Marketplace Advocacy Campaigns: Generating Public Support for Business and Industry was inspired by the "Friends of Coal" campaign.
Growing up in West Virginia, Associate Professor Barbara Miller in the School of Communications was well aware of the prominence of the coal industry throughout the state.
Since 2003, she began to notice the Friends of Coal logo everywhere: on bumper stickers, on license plates, on billboards, on television. It was largely inescapable and not completely out of place, considering coal mining is a major economic contributor in the state.
But her constant run-ins with the logo grabbed her attention for an academic reason: It sparked her interest in marketplace advocacy and eventually led to her first book, “Marketplace Advocacy Campaigns: Generating Public Support for Business and Industry,” which studies the persuasive power of what she calls a “unique genre of advertising and public relations.”
“Generally speaking, issue advocacy is distinct from other forms of advertising and public relations in that it moves beyond the more traditional and straightforward goal of promoting a product or service into efforts to promote and organization’s stance on an issue or public policy,” Miller says.
Miller has been researching this topic for six years, but the most recent analysis and writing has occurred in the last two. She has previously written about marketplace advocacy for scholarly journals, and the book draws on those studies to develop a model of marketplace advocacy influence on audiences.
“The FOC campaign is a prime example of a marketplace advocacy campaign in that it promotes the benefits of an industry sector to society, in this case coal, while also attempting to quell public concerns about industry risks,” Miller says. “As these campaigns are becoming increasingly widespread, it’s important for audiences to understand if—and how—they influence public perceptions of businesses and industries.”
Miller says the last book on the subject of advocacy advertising was written in 1977, even though issue advocacy has existed since the initiation of corporate institutional advertising in the early 1900s. In fact, she says political and social revolutions of the ’60s and ’70s are typically credited with the rise of advocacy campaigns by many industries.
“In recent years more and more businesses have come to recognize the role of marketplace advocacy in promoting a positive public image and reducing the costs of responding to pressure from activist groups, litigation, regulation and boycotts,” she says. “This book provides a current perspective on marketplace advocacy, including overviews of campaigns targeting regional audiences, national audiences and international audiences.”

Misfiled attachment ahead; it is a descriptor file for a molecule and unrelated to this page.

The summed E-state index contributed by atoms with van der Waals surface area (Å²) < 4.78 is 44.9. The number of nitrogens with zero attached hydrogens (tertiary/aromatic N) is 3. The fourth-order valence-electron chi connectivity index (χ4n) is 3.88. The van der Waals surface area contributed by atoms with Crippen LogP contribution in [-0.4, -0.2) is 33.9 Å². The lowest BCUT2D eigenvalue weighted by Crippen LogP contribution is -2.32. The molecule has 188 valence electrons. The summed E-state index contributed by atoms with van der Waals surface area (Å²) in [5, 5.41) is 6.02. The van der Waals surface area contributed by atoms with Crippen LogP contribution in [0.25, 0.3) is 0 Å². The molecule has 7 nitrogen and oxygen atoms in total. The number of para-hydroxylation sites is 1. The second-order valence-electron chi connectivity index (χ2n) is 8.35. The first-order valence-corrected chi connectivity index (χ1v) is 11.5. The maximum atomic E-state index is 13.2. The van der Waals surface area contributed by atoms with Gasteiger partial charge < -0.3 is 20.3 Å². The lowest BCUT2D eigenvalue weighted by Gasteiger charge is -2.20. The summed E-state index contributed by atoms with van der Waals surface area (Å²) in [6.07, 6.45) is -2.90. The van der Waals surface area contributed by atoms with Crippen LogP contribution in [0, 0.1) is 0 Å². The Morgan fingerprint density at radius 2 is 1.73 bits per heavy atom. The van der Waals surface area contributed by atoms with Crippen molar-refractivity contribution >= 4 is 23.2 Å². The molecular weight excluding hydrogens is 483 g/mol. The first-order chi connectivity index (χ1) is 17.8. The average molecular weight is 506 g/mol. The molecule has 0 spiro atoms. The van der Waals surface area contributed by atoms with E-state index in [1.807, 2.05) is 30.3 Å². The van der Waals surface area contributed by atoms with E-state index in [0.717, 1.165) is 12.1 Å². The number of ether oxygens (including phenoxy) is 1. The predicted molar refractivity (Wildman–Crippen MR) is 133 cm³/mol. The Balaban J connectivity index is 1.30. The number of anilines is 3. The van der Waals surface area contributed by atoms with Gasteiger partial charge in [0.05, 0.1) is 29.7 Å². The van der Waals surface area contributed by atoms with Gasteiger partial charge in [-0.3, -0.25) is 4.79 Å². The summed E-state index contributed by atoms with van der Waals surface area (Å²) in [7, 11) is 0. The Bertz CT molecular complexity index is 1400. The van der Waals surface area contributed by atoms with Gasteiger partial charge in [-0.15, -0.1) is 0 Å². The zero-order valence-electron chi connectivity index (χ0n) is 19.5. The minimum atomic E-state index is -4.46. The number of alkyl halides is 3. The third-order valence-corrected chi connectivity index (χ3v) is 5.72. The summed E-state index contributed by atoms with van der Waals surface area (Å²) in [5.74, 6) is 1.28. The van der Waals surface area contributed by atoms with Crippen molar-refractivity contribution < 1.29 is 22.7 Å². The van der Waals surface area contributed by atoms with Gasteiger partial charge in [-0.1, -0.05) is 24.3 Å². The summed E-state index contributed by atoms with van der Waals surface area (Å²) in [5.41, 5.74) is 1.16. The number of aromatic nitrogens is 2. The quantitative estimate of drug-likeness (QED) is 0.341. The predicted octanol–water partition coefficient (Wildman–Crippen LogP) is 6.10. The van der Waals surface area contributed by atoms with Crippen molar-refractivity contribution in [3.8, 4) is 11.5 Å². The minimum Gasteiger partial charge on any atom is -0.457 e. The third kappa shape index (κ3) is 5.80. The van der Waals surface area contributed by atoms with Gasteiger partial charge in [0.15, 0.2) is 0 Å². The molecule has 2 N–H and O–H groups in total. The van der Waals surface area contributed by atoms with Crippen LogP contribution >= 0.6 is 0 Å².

Some of those campaigns include the Marcellus Shale Coalition’s “Energy to Fuel our Future” at the regional level, the American Plastic Council’s “Plastics Make it Possible” at the national level and Dow Chemical Company’s “The Human Element” at the international level.
Miller says she’s interested in the topic because advocacy campaigns are designed to encourage “both action and inaction.” At one level, initiatives target the public to encourage support and boost political activism. But at another level, they also work to prevent public intervention in industry-related activities.
“It’s important to note that either outcome is ultimately beneficial to the advocated business or industry,” Miller says.
Miller will continue to conduct research in this area, she says, and at the moment she’s working to organize focus groups with Communications assistant professor Julie Lellis that would study how audiences respond to values communicated in marketplace advocacy ads. She’s also interested in researching whether these campaigns can provide a “reservoir of credibility” in times of industry crises, such as the Deepwater Horizon oil spill in 2010.
“I hope readers take away from the book an increased awareness of the extent of marketplace advocacy campaigns and begin to consider their potential for impacting the political process,” Miller says. “These campaigns have the potential to build and shape the public’s agenda regarding business and industry matters.”
Miller earned her bachelor and master degrees from West Virginia University before attending the University of North Carolina at Chapel Hill for her doctorate. She has six years of experience as an account executive and branch manager with Professional Communications in Bluefield, Va., and Morgantown, W.Va.
Her published work has appeared in the Journal of Advertising, Journal of Public Relations Research, Journalism and Mass Communication Quarterly, Journal of Applied Communication Research, Journal of Computer-Mediated Communication, and Newspaper Research Journal. Miller received a 2010 grant from the Arthur W. Page Center for Integrity in Public Communications at Penn State University to study ethical environmental communications.
Miller, who came to Elon in 2006, teaches courses in strategic communications, including “Strategic Campaigns,” “Communications Research” and “Strategic Writing.” Her research has focused on marketplace advocacy, communications campaigns and crisis communication.